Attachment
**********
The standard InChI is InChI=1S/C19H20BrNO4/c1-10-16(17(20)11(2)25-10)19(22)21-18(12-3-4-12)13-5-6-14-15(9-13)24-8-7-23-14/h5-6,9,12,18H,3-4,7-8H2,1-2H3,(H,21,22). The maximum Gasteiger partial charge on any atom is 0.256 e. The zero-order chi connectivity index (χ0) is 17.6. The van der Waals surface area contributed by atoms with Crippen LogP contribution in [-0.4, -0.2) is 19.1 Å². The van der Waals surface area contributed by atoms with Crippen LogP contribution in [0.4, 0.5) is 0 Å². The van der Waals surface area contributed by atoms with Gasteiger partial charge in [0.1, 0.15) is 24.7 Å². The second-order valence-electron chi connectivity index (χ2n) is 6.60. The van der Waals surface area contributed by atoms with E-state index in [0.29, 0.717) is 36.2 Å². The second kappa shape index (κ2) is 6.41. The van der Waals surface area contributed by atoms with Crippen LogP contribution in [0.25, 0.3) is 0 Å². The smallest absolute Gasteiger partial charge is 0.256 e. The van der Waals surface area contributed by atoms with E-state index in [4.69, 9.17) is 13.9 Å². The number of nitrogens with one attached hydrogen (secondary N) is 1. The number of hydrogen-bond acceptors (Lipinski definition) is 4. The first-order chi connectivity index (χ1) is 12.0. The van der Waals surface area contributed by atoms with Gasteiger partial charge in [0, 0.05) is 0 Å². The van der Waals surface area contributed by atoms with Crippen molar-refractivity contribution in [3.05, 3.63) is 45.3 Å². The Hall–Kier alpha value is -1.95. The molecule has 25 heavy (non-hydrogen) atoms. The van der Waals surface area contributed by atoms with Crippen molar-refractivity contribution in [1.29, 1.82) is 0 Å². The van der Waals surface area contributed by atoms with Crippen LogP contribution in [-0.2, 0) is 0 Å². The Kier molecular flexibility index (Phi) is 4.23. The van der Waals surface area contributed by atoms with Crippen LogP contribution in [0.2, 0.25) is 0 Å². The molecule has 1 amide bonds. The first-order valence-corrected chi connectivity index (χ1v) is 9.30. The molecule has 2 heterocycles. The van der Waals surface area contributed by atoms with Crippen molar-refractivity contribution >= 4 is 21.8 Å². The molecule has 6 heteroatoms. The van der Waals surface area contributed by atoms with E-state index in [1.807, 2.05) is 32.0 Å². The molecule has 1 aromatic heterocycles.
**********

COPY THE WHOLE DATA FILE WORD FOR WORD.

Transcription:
The standard InChI is InChI=1S/C19H20BrNO4/c1-10-16(17(20)11(2)25-10)19(22)21-18(12-3-4-12)13-5-6-14-15(9-13)24-8-7-23-14/h5-6,9,12,18H,3-4,7-8H2,1-2H3,(H,21,22). The maximum Gasteiger partial charge on any atom is 0.256 e. The zero-order chi connectivity index (χ0) is 17.6. The van der Waals surface area contributed by atoms with Crippen LogP contribution in [-0.4, -0.2) is 19.1 Å². The van der Waals surface area contributed by atoms with Crippen LogP contribution in [0.4, 0.5) is 0 Å². The van der Waals surface area contributed by atoms with Gasteiger partial charge in [0.1, 0.15) is 24.7 Å². The second-order valence-electron chi connectivity index (χ2n) is 6.60. The van der Waals surface area contributed by atoms with E-state index in [0.29, 0.717) is 36.2 Å². The second kappa shape index (κ2) is 6.41. The van der Waals surface area contributed by atoms with Crippen LogP contribution in [0.25, 0.3) is 0 Å². The smallest absolute Gasteiger partial charge is 0.256 e. The van der Waals surface area contributed by atoms with E-state index in [4.69, 9.17) is 13.9 Å². The number of nitrogens with one attached hydrogen (secondary N) is 1. The number of hydrogen-bond acceptors (Lipinski definition) is 4. The first-order chi connectivity index (χ1) is 12.0. The van der Waals surface area contributed by atoms with Gasteiger partial charge in [0, 0.05) is 0 Å². The van der Waals surface area contributed by atoms with Crippen molar-refractivity contribution in [3.05, 3.63) is 45.3 Å². The Hall–Kier alpha value is -1.95. The molecule has 25 heavy (non-hydrogen) atoms. The van der Waals surface area contributed by atoms with Crippen molar-refractivity contribution in [1.29, 1.82) is 0 Å². The van der Waals surface area contributed by atoms with Crippen LogP contribution in [-0.2, 0) is 0 Å². The Kier molecular flexibility index (Phi) is 4.23. The van der Waals surface area contributed by atoms with Crippen LogP contribution in [0.2, 0.25) is 0 Å². The molecule has 1 amide bonds. The first-order valence-corrected chi connectivity index (χ1v) is 9.30. The molecule has 2 heterocycles. The van der Waals surface area contributed by atoms with Crippen molar-refractivity contribution >= 4 is 21.8 Å². The molecule has 6 heteroatoms. The van der Waals surface area contributed by atoms with E-state index in [1.807, 2.05) is 32.0 Å². The molecule has 1 aromatic heterocycles.